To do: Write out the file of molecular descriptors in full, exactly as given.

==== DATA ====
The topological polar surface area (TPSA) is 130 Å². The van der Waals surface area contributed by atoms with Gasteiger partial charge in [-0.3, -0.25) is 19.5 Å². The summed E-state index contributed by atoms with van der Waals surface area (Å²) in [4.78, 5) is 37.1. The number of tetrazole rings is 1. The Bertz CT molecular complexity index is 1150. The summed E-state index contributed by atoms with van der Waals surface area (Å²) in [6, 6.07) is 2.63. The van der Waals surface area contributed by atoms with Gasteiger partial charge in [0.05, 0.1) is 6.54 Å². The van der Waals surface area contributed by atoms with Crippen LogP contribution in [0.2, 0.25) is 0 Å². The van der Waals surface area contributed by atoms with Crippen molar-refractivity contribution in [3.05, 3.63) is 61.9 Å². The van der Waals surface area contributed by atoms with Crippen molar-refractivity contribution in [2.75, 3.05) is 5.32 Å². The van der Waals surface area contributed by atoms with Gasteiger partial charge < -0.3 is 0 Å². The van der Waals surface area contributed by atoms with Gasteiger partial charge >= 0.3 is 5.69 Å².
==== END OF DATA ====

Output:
The topological polar surface area (TPSA) is 130 Å². The van der Waals surface area contributed by atoms with Gasteiger partial charge in [-0.3, -0.25) is 19.5 Å². The summed E-state index contributed by atoms with van der Waals surface area (Å²) in [4.78, 5) is 37.1. The number of tetrazole rings is 1. The Bertz CT molecular complexity index is 1150. The summed E-state index contributed by atoms with van der Waals surface area (Å²) in [6, 6.07) is 2.63. The van der Waals surface area contributed by atoms with Gasteiger partial charge in [0.05, 0.1) is 6.54 Å². The van der Waals surface area contributed by atoms with Crippen LogP contribution in [0.2, 0.25) is 0 Å². The van der Waals surface area contributed by atoms with Crippen molar-refractivity contribution in [3.05, 3.63) is 61.9 Å². The van der Waals surface area contributed by atoms with Crippen molar-refractivity contribution in [2.75, 3.05) is 5.32 Å². The van der Waals surface area contributed by atoms with Gasteiger partial charge < -0.3 is 0 Å². The van der Waals surface area contributed by atoms with Gasteiger partial charge >= 0.3 is 5.69 Å².